In other MA student news, Luke John Davis (MA EU and International Relations in 2009-2010), has just returned from a Youth in Action Conference in Belgrade, Serbia, where he discussed problems of European integration with other students from across Europe.

Welcome to Aston Centre for Europe


Welcome to the Aston Centre for Europe blog!

Aston Centre for Europe has had an exciting year.  We have grown in size, won research and event funding and put on a series of interesting events. Over the last twelve months, we’ve hosted  high level speakers who addressed our audiences on a diverse range of topics.

In December 2009, we started with the first of our series of events funded by the European Commission. We discussed the European parliament with Prof Simon Hix as the keynote speaker, with Gisela Stuart MP, Malcolm Harbour MEP, Phil Bennion (Liberal Democrat MEP candidate), and David Harley (former Deputy Secretary General of the European Parliament and a practitioner fellow of Aston Centre for Europe) taking part in the debate.

In April 2010 we hosted a conference on the Legacies of 1989, another European Commissions funded event, which examined democratic change in Eastern Europe. We were very privileged to hear Sir Christopher Mallaby, former British Ambassador to East Germany, Prof Alan Mayhew (Sussex) and Prof George Kolankiewicz (UCL) who provided a fascinating insight into the twenty years of democratic change in Eastern Europe.

Our final event of the academic year was a high level conference on Green Growth and Sustainability.  The conference was funded by the European Commission and we worked very closely with the Birmingham Chamber of Commerce. At the conference we heard from Ian Robertson (BMW AG), Peter Vis, (Head of Cabinet to European Commissioner for Climate Action), Fiona Harvey (Financial Times), Prof David Bailey (Coventry University), Naresh Kumar (Rolls Royce), Chris White MP and Paul Tilsley (Deputy Leader of Birmingham City Council) amongst many other notable speakers.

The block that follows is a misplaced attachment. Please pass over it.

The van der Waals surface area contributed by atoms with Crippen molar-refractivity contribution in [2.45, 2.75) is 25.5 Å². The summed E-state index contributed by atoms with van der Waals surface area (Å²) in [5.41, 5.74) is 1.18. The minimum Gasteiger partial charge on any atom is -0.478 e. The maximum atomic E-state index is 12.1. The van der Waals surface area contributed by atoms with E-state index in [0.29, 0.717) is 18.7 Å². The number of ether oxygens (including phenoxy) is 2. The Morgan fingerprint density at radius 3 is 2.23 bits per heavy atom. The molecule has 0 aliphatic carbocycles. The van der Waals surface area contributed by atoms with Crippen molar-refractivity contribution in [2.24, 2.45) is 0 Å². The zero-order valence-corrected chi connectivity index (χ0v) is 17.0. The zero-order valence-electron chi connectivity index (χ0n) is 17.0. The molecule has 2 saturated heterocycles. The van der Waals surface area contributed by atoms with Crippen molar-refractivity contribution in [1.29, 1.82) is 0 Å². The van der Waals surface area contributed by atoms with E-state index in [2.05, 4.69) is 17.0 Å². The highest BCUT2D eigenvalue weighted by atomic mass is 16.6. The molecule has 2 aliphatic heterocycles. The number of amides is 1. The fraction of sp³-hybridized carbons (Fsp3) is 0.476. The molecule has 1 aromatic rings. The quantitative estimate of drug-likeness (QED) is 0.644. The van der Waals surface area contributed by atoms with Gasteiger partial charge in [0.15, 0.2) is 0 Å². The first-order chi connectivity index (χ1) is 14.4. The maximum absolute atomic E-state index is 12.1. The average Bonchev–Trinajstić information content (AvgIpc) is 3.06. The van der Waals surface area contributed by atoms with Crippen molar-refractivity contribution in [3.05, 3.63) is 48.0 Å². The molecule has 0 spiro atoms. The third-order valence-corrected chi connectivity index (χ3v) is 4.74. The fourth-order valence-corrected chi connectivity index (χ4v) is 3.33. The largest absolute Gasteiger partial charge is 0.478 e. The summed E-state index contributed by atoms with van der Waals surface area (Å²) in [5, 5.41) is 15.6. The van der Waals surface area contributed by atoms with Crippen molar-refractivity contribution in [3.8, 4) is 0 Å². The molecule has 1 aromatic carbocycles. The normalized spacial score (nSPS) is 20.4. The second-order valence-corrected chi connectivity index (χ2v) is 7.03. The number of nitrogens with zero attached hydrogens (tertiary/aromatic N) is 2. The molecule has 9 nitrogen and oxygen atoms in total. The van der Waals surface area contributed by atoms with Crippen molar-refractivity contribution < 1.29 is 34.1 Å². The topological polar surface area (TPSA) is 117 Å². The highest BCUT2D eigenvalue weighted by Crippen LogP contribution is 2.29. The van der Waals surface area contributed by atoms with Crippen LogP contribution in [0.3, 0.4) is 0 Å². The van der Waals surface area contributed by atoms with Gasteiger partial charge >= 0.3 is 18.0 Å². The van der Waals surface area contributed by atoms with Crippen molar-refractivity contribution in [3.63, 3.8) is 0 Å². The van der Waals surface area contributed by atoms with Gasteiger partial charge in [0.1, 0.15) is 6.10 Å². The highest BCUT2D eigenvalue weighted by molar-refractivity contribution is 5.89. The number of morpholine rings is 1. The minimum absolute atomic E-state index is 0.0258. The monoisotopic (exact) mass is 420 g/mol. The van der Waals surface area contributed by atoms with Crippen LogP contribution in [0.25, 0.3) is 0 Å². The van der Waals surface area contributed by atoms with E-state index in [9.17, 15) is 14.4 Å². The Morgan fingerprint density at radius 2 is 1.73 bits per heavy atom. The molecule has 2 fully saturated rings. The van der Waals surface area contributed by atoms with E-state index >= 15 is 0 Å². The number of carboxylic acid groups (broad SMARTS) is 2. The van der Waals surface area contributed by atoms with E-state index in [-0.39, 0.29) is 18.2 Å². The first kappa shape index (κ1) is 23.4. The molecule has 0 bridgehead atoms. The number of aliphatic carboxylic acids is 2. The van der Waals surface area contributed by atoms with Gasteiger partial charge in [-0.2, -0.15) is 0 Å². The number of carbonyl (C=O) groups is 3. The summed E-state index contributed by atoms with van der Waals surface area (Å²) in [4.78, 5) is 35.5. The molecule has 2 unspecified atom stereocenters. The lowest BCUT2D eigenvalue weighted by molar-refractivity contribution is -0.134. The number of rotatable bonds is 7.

In between the larger conferences, we kept busy hosting smaller lectures and guest speakers.  We discussed the Cambodian genocide with Denise Affonco; examined the reasons behind global conflicts with Prof Daniel Chirot (University of Washington); talked about Eand examined the future of the Euro with David Marsh, and discussed population change with Prof Jane Falkingham during the British Science Festival 2010.

Our series of exciting events and lectures continues this year. To make sure you keep up to date with the latest, join our email list by sending us your details to europe@aston.ac.uk